The story of the Lisbon girls' journey from stifled teenagers in a repressive home to an out and out quintuple suicide is unlike anything I've ever read. Very muted. Powerful. The unknown narrator, who with his friends is fascinated and perplexed by his mysterious neighbors, gives enough information to satisfy, yet gracefully leaves the important questions unanswered. There is no pretense to understand. No solution to discover. No pretty little bow to tie up the perfect story package. It is as complex as the subject matter demands.
"We were amazed our parents permitted this, when lawn jobs usually justified calling the cops. But now Mr. Bates didn't scream or try to get the truck's license plate, nor did Mrs. Bates, who had once wept when we set off firecrackers in her state-fair tulips - they said nothing, and our parents said nothing, so that we sensed how ancient they were, how accustomed to trauma, depressions, and wars. We realized that the version of the world they rendered for us was not the world they really believed in, and that for all their care-taking and bitching about crabgrass they didn't give a damn about lawns."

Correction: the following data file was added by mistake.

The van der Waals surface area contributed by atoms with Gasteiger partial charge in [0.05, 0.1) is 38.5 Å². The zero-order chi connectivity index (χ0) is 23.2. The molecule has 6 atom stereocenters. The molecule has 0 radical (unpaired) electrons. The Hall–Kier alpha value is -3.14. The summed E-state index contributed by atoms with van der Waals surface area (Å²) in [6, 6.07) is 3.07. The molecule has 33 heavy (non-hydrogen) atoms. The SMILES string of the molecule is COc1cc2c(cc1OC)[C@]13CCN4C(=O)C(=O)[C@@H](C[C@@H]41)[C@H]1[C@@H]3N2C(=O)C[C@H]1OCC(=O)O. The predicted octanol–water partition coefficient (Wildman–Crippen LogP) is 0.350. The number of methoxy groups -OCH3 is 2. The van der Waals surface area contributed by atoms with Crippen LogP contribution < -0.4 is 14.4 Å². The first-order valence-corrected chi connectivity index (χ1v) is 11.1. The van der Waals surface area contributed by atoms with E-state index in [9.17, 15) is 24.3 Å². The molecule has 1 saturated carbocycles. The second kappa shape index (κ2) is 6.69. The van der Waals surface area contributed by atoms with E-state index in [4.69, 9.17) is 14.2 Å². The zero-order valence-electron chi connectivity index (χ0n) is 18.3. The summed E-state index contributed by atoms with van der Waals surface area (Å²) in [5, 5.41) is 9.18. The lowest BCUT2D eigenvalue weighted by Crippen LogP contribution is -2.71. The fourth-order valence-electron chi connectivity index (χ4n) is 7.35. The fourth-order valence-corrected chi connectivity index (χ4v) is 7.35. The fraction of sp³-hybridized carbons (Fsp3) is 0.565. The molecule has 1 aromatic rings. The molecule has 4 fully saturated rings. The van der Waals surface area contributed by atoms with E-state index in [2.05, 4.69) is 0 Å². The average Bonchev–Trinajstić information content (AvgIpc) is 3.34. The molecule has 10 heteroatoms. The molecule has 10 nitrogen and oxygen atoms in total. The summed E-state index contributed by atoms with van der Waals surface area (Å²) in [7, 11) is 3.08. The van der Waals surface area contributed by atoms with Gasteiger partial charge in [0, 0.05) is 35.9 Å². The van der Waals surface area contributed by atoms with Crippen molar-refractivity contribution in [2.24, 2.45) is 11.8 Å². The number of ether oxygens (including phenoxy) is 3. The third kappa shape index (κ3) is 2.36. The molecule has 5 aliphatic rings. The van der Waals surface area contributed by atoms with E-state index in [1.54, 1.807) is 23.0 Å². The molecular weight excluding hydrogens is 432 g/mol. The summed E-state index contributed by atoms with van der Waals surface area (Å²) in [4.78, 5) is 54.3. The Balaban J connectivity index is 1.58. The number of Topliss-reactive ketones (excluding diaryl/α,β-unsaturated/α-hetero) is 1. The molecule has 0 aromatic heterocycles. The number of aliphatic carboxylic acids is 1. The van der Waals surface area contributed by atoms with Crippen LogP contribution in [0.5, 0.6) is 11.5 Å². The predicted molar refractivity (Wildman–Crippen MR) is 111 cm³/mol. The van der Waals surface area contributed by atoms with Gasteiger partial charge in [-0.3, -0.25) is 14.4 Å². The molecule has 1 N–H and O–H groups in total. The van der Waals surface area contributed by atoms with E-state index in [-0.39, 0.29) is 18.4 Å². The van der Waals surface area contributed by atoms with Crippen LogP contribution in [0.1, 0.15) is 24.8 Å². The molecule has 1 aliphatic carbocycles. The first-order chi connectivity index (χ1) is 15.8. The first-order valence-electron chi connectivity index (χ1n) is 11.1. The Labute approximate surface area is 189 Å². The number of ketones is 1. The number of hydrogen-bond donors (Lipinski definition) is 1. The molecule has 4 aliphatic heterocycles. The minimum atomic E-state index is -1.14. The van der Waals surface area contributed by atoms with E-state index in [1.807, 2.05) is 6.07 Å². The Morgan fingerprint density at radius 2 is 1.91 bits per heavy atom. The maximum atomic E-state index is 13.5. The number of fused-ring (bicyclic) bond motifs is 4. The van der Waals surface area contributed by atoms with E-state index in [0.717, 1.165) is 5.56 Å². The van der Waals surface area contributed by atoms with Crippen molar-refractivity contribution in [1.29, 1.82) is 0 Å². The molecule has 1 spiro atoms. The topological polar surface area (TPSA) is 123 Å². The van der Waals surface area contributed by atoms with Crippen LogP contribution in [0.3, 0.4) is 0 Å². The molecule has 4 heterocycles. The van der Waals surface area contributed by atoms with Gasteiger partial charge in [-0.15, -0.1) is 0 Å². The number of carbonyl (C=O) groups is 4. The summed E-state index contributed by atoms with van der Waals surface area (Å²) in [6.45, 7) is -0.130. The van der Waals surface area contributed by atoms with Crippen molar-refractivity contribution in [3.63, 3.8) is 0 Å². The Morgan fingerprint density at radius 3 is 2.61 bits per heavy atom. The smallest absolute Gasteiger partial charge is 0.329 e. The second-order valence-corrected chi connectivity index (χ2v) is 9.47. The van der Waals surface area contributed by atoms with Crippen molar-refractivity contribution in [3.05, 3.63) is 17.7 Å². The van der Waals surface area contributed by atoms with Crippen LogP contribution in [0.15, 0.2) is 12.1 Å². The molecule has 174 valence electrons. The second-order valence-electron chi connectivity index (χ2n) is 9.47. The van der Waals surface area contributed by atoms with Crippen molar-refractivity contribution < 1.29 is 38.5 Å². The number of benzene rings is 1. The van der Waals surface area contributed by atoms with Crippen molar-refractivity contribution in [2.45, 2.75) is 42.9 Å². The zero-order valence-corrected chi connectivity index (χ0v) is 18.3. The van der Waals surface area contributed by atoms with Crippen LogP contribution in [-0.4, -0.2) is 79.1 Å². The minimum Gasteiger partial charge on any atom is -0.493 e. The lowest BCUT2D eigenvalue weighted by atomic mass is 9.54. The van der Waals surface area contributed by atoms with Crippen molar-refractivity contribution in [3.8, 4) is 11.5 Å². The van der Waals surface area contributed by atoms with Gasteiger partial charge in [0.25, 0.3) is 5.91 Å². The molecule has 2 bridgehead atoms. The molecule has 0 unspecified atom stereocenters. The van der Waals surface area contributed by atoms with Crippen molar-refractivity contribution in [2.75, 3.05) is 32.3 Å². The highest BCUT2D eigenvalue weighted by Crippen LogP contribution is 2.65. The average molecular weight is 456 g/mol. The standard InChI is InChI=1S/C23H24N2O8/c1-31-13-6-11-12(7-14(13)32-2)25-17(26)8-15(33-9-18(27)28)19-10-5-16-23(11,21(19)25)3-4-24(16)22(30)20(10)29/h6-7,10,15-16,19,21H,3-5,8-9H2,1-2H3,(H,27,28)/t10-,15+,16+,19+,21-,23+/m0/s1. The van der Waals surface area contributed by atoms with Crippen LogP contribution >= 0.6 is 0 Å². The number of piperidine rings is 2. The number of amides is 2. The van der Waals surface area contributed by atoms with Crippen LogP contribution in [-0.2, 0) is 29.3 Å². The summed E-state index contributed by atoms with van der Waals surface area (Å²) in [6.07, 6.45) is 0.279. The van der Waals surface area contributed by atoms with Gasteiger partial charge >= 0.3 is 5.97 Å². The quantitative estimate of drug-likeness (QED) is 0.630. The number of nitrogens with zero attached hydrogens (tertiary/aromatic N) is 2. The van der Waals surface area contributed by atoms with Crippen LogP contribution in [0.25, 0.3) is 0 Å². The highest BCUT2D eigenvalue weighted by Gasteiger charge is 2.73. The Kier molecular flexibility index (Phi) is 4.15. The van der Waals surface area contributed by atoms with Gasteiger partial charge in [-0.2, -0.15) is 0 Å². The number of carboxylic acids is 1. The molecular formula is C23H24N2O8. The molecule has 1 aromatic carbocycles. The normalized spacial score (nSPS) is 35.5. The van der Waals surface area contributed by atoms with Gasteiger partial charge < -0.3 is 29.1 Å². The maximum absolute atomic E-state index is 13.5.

Set after the Detroit auto-balloon had begun to burst, The Virgin Suicides hints at the grit and struggle that's part of the Detroit landscape today. A what once was, could have/should have been, just may be if you take the time to look situation. The tragedy is a part of the fabric of the neighborhood. It's part of what makes it what it is today.